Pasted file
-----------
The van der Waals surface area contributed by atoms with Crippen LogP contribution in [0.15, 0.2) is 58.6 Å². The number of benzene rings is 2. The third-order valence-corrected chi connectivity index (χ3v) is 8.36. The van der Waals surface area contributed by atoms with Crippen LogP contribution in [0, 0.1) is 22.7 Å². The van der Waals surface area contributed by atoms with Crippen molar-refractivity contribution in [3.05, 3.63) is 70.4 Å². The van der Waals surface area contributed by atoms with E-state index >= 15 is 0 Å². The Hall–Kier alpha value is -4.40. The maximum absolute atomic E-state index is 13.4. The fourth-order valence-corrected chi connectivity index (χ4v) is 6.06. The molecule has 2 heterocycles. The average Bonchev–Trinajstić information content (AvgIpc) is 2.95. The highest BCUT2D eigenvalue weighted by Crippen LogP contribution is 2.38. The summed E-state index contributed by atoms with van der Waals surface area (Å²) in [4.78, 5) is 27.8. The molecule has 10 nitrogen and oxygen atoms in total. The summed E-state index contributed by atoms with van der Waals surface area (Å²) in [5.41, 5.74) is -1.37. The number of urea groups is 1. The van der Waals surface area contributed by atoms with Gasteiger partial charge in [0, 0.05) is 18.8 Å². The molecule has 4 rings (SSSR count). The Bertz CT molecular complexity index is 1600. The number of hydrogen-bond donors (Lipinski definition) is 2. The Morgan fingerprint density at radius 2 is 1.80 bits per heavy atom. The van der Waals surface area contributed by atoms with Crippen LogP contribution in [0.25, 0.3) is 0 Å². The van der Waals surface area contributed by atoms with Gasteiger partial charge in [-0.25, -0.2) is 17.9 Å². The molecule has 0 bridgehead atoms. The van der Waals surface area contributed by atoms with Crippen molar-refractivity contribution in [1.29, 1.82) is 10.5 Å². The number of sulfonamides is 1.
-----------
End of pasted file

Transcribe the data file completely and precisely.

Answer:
The van der Waals surface area contributed by atoms with Crippen LogP contribution in [0.15, 0.2) is 58.6 Å². The number of benzene rings is 2. The third-order valence-corrected chi connectivity index (χ3v) is 8.36. The van der Waals surface area contributed by atoms with Crippen LogP contribution in [0, 0.1) is 22.7 Å². The van der Waals surface area contributed by atoms with Crippen molar-refractivity contribution in [3.05, 3.63) is 70.4 Å². The van der Waals surface area contributed by atoms with E-state index >= 15 is 0 Å². The Hall–Kier alpha value is -4.40. The maximum absolute atomic E-state index is 13.4. The fourth-order valence-corrected chi connectivity index (χ4v) is 6.06. The molecule has 2 heterocycles. The average Bonchev–Trinajstić information content (AvgIpc) is 2.95. The highest BCUT2D eigenvalue weighted by Crippen LogP contribution is 2.38. The summed E-state index contributed by atoms with van der Waals surface area (Å²) in [4.78, 5) is 27.8. The molecule has 10 nitrogen and oxygen atoms in total. The summed E-state index contributed by atoms with van der Waals surface area (Å²) in [5.41, 5.74) is -1.37. The number of urea groups is 1. The van der Waals surface area contributed by atoms with Gasteiger partial charge in [0, 0.05) is 18.8 Å². The molecule has 4 rings (SSSR count). The Bertz CT molecular complexity index is 1600. The number of hydrogen-bond donors (Lipinski definition) is 2. The Morgan fingerprint density at radius 2 is 1.80 bits per heavy atom. The van der Waals surface area contributed by atoms with Crippen LogP contribution in [0.25, 0.3) is 0 Å². The van der Waals surface area contributed by atoms with Gasteiger partial charge in [-0.25, -0.2) is 17.9 Å². The molecule has 0 bridgehead atoms. The van der Waals surface area contributed by atoms with Crippen molar-refractivity contribution in [1.29, 1.82) is 10.5 Å². The number of sulfonamides is 1.